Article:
The major differential diagnosis in Perú of these oro-pharyngeal lesions would be paracoccidioidomycosis, carcinoma, or lymphoma.  In Perú leishmaniasis would be by far the most common.  The painless nature of the mucosal lesions despite widespread destruction of tissue, involvement of the mucosa, as well as spread to the larynx are consistent only with leishmaniasis.  Without the facial cutaneous lesions, pharyngeal and laryngeal lesions could also be consistent with rhinoscleroma, a granulomatous bacterial infection caused by Klebsiella rhinoscleromatis.  A search for the scar of the original cutaneous lesion, often subtle, usually on a limb, is a key part of the physical examination [Image E from this patient].  Its absence should lend doubt to the impression of leishmaniasis.  In general, oral lesions of paracoccidioidomycosis are painful, are frequently friable and bleed on contact, and gingival and buccal mucosa are frequently involved.  The lungs are the primary site of infection in paracoccidioidomycosis and the x-ray is generally abnormal.  KOH preps of direct scrapings will be positive in up to 90% of cases of paracoccidioidomycosis with oral lesions.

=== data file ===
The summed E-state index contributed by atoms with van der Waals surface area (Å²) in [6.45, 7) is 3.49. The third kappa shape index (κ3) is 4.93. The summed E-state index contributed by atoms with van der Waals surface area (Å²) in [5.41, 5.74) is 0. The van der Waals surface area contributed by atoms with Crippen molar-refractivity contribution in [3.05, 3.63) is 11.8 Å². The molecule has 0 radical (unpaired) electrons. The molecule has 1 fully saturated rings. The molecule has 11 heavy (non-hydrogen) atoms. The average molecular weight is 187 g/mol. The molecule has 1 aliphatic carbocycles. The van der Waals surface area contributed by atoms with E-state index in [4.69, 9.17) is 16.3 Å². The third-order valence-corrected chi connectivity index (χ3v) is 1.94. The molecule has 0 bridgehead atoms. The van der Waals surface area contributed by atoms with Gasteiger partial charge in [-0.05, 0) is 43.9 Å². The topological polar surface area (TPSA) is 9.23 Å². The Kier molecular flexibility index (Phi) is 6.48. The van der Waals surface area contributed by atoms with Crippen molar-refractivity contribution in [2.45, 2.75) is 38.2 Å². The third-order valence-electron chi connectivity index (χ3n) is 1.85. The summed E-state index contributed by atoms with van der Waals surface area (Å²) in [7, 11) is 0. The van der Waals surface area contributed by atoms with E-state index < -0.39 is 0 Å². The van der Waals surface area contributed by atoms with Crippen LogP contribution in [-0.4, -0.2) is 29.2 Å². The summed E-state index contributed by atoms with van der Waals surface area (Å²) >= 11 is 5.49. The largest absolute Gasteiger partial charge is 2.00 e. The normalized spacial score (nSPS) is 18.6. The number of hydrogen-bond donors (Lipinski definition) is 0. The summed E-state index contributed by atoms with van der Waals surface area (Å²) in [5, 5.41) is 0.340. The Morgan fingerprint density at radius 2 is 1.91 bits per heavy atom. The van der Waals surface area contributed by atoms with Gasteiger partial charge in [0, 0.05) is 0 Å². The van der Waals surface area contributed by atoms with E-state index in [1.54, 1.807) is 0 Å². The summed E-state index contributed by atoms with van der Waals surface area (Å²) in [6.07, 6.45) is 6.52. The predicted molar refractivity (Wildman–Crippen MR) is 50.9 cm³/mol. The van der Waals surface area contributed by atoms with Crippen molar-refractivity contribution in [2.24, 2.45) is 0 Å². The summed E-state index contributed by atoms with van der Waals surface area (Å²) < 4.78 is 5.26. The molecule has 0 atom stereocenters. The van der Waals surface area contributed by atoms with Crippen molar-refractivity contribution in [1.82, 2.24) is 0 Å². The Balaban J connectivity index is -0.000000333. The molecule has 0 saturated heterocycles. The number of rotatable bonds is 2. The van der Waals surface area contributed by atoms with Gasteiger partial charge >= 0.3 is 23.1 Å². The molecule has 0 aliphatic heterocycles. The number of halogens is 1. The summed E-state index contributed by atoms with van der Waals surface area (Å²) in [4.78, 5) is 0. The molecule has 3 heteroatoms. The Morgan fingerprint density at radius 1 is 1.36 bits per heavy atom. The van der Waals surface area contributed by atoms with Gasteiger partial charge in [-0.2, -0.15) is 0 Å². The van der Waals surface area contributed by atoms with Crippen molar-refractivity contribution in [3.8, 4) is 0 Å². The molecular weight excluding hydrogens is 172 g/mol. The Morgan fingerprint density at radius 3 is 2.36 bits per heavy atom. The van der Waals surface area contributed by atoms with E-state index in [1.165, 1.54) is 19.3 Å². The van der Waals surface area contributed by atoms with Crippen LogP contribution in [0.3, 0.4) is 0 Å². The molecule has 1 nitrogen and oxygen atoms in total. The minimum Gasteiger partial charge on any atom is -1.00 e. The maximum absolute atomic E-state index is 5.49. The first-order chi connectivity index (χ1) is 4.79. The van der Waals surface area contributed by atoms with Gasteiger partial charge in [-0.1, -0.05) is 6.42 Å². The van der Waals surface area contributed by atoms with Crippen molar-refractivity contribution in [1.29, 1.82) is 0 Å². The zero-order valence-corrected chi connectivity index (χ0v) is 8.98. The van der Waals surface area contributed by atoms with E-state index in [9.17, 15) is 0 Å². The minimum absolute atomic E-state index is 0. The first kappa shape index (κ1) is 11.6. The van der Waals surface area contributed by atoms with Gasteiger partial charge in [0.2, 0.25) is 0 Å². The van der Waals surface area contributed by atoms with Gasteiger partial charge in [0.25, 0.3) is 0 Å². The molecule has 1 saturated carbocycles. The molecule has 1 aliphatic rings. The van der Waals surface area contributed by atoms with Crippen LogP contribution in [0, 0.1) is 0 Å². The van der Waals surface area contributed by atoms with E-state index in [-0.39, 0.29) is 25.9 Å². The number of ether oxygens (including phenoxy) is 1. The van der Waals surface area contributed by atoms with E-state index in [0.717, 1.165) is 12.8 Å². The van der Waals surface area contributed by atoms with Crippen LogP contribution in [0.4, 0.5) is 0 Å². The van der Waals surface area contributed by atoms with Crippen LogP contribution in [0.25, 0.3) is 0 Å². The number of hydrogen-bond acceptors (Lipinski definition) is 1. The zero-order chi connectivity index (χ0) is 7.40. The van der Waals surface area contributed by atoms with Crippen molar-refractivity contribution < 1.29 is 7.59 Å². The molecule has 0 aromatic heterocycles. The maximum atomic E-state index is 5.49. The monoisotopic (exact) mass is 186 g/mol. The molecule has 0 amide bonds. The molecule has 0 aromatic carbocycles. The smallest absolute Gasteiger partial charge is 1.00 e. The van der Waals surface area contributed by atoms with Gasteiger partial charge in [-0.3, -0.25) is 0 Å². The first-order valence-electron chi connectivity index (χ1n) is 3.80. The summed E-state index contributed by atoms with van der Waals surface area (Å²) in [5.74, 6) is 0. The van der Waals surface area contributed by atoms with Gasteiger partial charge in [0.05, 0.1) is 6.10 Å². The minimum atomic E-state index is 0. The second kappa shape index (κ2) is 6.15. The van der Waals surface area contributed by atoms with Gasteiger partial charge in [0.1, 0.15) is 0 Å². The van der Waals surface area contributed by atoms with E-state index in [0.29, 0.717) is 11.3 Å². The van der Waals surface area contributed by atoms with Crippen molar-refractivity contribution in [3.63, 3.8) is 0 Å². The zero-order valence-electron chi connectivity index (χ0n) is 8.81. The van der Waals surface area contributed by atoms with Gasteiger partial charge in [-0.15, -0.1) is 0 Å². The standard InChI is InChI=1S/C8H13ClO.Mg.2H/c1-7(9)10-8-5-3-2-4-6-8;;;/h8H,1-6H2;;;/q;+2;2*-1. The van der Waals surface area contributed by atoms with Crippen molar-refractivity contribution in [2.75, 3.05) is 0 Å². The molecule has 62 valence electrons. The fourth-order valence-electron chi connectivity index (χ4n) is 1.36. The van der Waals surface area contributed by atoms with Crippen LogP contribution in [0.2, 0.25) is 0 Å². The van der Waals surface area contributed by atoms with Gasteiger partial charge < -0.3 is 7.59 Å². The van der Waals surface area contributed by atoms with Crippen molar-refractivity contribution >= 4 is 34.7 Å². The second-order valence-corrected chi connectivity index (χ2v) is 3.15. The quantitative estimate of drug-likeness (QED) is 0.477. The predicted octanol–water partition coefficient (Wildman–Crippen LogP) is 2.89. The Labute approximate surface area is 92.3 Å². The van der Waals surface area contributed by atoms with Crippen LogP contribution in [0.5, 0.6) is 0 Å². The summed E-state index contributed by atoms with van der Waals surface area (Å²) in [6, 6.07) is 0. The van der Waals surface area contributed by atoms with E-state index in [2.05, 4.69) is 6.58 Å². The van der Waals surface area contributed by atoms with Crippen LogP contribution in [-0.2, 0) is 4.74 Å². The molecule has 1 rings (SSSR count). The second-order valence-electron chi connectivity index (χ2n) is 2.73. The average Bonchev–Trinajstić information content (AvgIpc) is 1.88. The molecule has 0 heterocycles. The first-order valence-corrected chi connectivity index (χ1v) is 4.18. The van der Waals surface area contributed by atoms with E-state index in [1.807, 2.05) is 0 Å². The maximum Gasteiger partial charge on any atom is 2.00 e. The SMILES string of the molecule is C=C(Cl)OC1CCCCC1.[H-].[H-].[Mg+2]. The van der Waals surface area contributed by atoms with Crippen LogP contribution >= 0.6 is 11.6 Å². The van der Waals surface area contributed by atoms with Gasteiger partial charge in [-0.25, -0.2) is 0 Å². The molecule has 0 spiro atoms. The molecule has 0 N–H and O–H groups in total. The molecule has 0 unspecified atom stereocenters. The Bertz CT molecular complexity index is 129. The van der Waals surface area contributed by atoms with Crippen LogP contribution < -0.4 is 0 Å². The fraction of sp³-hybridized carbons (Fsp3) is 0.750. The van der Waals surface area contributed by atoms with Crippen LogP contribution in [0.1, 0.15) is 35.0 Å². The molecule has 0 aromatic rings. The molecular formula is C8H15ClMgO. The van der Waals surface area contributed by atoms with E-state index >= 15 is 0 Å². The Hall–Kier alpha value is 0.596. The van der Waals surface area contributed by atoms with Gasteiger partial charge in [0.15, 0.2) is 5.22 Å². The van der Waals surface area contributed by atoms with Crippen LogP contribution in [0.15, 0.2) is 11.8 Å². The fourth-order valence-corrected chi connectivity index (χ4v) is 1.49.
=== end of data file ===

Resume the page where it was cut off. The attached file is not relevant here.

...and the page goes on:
Distinguishing L. braziliensis from L. peruviana has usually involved laborious culture techniques followed by electrophoretic isoenzyme analysis.  Investigators at our Institute have now published PCR assays using both tissue as well as less invasive specimens [Clin Infect Dis. 2006 Mar 15;42(6):801-9; Clin Infect Dis. 2010 Jan 1;50(1):e1-6] for distinguishing the 2 species from the initial skin lesions.  Early identification of the species that causes the initial cutaneous infection would greatly help to prevent mucocutaneous leishmaniasis, because it would allow more aggressive treatment and follow-up.  In Perú L. peruviana (cutaneous disease only) occurs only in the high Andes; L braziliensis occurs only in the jungle and in the Amazon.

Recommended standard therapy for mucocutaneous disease is generally 28 days of a pentavalent antimonial (sodium stibogluconate 20mg/kg/d).  In our Institute, we usually begin with amphotericin B in cases of mucosal involvement at a dose of (0.7 mg/kg/d, IV) to a total cumulative dose of 25 mg/kg.  Patients are given pre- and post-treatment hydration and supplemental potassium with daily doses given in an outpatient infusion therapy setting.  Liposomal amphotericin may be used in resource rich settings, but based on limited trials it is not better in terms of efficacy even if less toxic and more convenient.  Monitoring for failure of initial therapy is done clinically.  Lesions that don’t respond at all by the end of the therapy course or don’t cure by 3 months should be considered failures and treated with another drug.

Our patient responded well to his initial therapy and his dyspnea and dysphagia have resolved markedly.  He also received single dose oral ivermectin for S. stercolaris, and cotrimoxazole for Cyclospora cayetanensis.